Chicago: Shasta Publishers, 1953. First edition. Hardcover. This is an excellent copy of the first edition of Revolt in 2100, a collection of stories building upon Heinlein’s “Future History” timeline. Revolt in 2100 followed the Future History collections The Man Who Sold the Moon (1950) and The Green Hills of Earth (1951), and preceded the novel Methuselah’s Children (1958). Nonetheless, Revolt in 2100 is more than just an installment in the development of Heinlein’s speculative fiction universe; in Revolt in 2100 Heinlein also presages his own literary future, flexing the cultural, political, and philosophical perspectives that would characterize his more mature works beginning with Starship Troopers (1959).
Revolt in 2100 tells “the story of the Second American Revolution… a fantastic but not impossible neo-Puritanical Age, when space travel and scientific progress have abruptly ceased, when fanatics rewrite history, and when citizens of an isolated, iron-curtained America are ruled by the Prophet…” (from the first edition dust jacket flap) The first edition is bound in black cloth spine printed gilt over red cloth boards with an illustrated dust jacket printed red, black, and gray on white. A special feature of this first edition is the printing of the endpapers in red with a detailed chronology of Heinlein’s “future history” including reference to several unwritten stories.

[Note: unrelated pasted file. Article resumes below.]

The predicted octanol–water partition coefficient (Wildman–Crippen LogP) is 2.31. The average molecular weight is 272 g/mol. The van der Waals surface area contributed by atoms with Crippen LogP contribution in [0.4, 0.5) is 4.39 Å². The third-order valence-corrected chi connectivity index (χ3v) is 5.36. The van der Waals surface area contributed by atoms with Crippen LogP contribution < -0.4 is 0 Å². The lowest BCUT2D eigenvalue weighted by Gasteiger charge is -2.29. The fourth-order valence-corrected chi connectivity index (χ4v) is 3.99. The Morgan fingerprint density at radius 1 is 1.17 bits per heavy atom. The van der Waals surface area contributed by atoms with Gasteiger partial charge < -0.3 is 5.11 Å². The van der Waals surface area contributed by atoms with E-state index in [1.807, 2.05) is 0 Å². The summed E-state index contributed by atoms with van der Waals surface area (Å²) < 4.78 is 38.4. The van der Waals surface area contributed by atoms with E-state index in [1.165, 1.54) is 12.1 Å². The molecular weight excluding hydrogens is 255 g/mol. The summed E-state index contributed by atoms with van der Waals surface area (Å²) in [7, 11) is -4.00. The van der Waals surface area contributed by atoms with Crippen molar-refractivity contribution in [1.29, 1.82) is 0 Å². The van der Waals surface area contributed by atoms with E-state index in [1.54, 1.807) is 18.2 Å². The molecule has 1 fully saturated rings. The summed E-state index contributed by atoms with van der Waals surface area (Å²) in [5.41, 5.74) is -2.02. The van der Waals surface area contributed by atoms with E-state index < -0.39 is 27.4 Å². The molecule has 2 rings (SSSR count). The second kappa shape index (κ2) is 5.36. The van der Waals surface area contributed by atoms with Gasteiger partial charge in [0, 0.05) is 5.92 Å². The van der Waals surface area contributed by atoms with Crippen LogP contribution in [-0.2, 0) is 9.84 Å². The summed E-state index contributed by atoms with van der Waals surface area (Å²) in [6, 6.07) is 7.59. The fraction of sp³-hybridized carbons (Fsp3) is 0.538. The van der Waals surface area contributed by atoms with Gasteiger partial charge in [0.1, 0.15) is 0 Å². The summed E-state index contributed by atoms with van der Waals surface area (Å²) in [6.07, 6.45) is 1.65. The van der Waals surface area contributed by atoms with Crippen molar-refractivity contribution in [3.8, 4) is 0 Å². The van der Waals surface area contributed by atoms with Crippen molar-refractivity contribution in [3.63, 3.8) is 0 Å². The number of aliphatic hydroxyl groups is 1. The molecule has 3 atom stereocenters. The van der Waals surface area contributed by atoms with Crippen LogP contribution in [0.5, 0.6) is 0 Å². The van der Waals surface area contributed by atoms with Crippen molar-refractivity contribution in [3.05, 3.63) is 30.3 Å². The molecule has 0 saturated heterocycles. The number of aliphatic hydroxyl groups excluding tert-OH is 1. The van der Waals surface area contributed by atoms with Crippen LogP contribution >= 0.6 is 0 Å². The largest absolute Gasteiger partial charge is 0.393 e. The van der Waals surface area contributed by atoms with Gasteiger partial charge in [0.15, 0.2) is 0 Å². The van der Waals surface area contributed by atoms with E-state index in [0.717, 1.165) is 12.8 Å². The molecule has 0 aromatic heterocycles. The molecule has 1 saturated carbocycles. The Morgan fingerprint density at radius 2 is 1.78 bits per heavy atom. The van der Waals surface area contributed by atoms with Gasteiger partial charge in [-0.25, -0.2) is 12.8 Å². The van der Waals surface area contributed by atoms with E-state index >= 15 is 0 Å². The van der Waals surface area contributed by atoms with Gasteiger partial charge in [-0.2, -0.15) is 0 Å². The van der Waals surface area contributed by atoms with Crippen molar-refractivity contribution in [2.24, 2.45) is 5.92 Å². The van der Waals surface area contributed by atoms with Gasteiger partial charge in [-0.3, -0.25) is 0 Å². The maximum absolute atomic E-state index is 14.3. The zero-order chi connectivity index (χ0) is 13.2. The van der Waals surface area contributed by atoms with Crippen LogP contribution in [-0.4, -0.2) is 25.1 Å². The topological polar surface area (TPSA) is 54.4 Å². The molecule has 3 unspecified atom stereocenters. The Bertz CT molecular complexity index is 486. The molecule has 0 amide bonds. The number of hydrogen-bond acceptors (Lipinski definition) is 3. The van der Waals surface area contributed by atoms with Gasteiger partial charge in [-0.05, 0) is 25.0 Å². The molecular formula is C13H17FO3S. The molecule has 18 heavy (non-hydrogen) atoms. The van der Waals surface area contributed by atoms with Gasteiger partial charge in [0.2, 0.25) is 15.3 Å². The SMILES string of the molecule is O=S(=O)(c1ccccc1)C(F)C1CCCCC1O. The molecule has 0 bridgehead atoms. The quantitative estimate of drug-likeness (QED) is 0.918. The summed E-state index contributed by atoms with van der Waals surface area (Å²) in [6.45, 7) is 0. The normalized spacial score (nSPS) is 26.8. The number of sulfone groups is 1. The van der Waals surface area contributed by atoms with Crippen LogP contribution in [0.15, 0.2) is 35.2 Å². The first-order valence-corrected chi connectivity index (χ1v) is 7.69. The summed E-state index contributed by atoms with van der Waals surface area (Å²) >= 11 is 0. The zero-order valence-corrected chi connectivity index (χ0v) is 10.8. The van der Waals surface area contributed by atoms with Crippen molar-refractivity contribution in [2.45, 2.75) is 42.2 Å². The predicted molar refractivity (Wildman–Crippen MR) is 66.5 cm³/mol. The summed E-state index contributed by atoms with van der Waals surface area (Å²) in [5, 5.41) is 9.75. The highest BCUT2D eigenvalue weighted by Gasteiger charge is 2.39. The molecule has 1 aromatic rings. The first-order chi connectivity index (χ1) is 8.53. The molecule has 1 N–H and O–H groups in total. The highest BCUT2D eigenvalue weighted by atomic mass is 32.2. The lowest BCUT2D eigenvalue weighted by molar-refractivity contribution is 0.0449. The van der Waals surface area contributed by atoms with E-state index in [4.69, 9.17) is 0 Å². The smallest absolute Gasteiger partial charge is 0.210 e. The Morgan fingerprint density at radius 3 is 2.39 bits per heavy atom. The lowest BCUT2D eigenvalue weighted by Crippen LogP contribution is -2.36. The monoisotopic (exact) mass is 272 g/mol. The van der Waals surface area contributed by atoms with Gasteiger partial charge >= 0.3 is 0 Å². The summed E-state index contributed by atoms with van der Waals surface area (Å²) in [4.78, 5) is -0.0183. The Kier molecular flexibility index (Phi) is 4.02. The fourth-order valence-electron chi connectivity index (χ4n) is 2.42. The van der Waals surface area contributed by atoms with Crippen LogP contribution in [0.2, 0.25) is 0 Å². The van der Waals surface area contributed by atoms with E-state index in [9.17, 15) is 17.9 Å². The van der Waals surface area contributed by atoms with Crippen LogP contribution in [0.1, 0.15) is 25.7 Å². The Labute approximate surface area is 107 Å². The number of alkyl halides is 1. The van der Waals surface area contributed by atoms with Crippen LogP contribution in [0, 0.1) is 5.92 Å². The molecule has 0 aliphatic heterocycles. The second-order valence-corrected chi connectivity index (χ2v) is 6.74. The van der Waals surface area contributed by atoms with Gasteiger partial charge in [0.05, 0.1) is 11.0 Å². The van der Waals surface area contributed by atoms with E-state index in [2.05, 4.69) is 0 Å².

This copy is in near fine plus condition in a near fine plus dust jacket. The binding is square, bright, and tight with unfaded red boards and bright spine gilt. Only tiny bumps to the lower front corners prevent our grading this copy as truly fine. The contents remain crisp and bright with no spotting. The fore and bottom edges are unspoiled, the top edge with only slight dust soiling. The sole previous ownership mark is the illustrated bookplate of a previous science fiction collector (featuring a rocket and a lunar-like cratered surface set against distant stars) affixed to the front free endpaper. The dust jacket is a superlative example, bright and complete. The original $3.50 front flap price is intact. We note absolutely no losses, and the sole wear noted is trivial wrinkling at the spine head. A barely discernible hint of color shift to the spine and insignificant soiling to the rear face are what lead us to conservatively grade this jacket as only near fine plus. The dust jacket is protected with a removable, archival quality clear cover.
Robert Anson Heinlein (1907-1988) was one of the “Big Three” of American science fiction writers, along with Isaac Asimov and Arthur C. Clarke. A prolific writer with a career spanning half a century, he published more than 30 novels, along with numerous short stories and collections. A Naval Academy graduate, Heinlein tried his hand at electoral politics, but when that failed he chose a writing career in the genre that suited his boyhood fascination with both astronomy and the works of H. G. Wells, Edgar Rice Burroughs, and Jules Verne. His early success in the genre was interrupted by the Second World War, which he spent working at the Naval Air Experimental Station near Philadelphia, where two of his colleagues were L. Sprague de Camp and Isaac Asimov.
After the war, and beginning with Rocket Ship Galileo, Heinlein published a series of “juvenile” novels, winning his first Hugo Award in 1956 for Double Star. Beginning with publication of Starship Troopers in 1959, Heinlein began to infuse his work with more serious cultural, political, and philosophical themes and to write “my own stuff, my own way.” Starship Troopers would win the Hugo Award, as would Stranger in a Strange Land (1961) and The Moon is a Harsh Mistress (1966). Heinlein’s Future History series was nominated for a Best All-Time Series Hugo Award in a very strong field in 1966, losing (along with fellow nominee The Lord of the Rings) to Asimov’s Foundation series. Item #003799